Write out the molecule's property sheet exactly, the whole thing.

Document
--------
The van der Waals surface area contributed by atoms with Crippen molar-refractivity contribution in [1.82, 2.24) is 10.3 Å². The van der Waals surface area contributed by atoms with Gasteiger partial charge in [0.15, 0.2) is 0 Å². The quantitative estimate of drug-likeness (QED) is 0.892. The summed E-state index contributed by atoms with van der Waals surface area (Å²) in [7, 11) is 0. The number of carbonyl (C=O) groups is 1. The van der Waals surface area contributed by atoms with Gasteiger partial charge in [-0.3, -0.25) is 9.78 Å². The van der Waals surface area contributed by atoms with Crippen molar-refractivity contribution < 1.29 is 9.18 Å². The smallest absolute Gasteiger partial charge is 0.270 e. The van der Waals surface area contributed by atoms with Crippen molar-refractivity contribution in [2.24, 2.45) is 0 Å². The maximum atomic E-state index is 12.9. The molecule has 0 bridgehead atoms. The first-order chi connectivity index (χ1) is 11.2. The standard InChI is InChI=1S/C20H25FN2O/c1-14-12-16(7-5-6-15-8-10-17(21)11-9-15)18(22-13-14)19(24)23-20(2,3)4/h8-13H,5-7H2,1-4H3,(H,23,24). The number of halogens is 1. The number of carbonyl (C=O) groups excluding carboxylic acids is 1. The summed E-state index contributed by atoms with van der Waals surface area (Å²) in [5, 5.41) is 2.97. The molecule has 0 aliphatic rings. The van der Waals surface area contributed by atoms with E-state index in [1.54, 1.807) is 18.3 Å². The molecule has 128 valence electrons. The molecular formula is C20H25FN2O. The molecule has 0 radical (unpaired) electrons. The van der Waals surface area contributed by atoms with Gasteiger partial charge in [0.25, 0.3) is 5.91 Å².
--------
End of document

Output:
The van der Waals surface area contributed by atoms with Crippen molar-refractivity contribution in [1.82, 2.24) is 10.3 Å². The van der Waals surface area contributed by atoms with Gasteiger partial charge in [0.15, 0.2) is 0 Å². The quantitative estimate of drug-likeness (QED) is 0.892. The summed E-state index contributed by atoms with van der Waals surface area (Å²) in [7, 11) is 0. The number of carbonyl (C=O) groups is 1. The van der Waals surface area contributed by atoms with Gasteiger partial charge in [-0.3, -0.25) is 9.78 Å². The van der Waals surface area contributed by atoms with Crippen molar-refractivity contribution < 1.29 is 9.18 Å². The smallest absolute Gasteiger partial charge is 0.270 e. The van der Waals surface area contributed by atoms with Crippen molar-refractivity contribution in [2.24, 2.45) is 0 Å². The maximum atomic E-state index is 12.9. The molecule has 0 bridgehead atoms. The first-order chi connectivity index (χ1) is 11.2. The standard InChI is InChI=1S/C20H25FN2O/c1-14-12-16(7-5-6-15-8-10-17(21)11-9-15)18(22-13-14)19(24)23-20(2,3)4/h8-13H,5-7H2,1-4H3,(H,23,24). The number of halogens is 1. The number of carbonyl (C=O) groups excluding carboxylic acids is 1. The summed E-state index contributed by atoms with van der Waals surface area (Å²) in [5, 5.41) is 2.97. The molecule has 0 aliphatic rings. The van der Waals surface area contributed by atoms with E-state index in [1.54, 1.807) is 18.3 Å². The molecule has 128 valence electrons. The molecular formula is C20H25FN2O. The molecule has 0 radical (unpaired) electrons. The van der Waals surface area contributed by atoms with Gasteiger partial charge in [0.25, 0.3) is 5.91 Å².